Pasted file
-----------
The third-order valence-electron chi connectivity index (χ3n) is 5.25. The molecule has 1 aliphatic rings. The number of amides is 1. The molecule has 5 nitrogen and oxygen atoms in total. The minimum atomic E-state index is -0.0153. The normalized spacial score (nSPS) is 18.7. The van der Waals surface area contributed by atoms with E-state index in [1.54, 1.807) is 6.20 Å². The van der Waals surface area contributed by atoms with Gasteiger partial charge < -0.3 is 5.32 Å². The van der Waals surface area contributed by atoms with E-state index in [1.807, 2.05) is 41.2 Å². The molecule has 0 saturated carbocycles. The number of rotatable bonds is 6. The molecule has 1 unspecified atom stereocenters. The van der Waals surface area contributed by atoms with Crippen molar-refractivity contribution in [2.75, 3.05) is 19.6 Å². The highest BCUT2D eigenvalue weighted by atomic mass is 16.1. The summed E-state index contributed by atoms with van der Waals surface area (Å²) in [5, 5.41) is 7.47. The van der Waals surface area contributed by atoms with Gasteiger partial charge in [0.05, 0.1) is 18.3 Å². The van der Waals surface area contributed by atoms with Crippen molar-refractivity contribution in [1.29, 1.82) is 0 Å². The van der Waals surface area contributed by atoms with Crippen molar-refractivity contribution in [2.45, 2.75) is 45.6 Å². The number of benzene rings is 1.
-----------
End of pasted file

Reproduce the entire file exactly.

The third-order valence-electron chi connectivity index (χ3n) is 5.25. The molecule has 1 aliphatic rings. The number of amides is 1. The molecule has 5 nitrogen and oxygen atoms in total. The minimum atomic E-state index is -0.0153. The normalized spacial score (nSPS) is 18.7. The van der Waals surface area contributed by atoms with E-state index in [1.54, 1.807) is 6.20 Å². The van der Waals surface area contributed by atoms with Gasteiger partial charge < -0.3 is 5.32 Å². The van der Waals surface area contributed by atoms with E-state index in [1.807, 2.05) is 41.2 Å². The molecule has 0 saturated carbocycles. The number of rotatable bonds is 6. The molecule has 1 unspecified atom stereocenters. The van der Waals surface area contributed by atoms with Crippen molar-refractivity contribution in [2.75, 3.05) is 19.6 Å². The highest BCUT2D eigenvalue weighted by atomic mass is 16.1. The summed E-state index contributed by atoms with van der Waals surface area (Å²) in [5, 5.41) is 7.47. The van der Waals surface area contributed by atoms with Gasteiger partial charge in [0.05, 0.1) is 18.3 Å². The van der Waals surface area contributed by atoms with Crippen molar-refractivity contribution in [1.29, 1.82) is 0 Å². The van der Waals surface area contributed by atoms with Crippen molar-refractivity contribution in [2.45, 2.75) is 45.6 Å². The number of benzene rings is 1.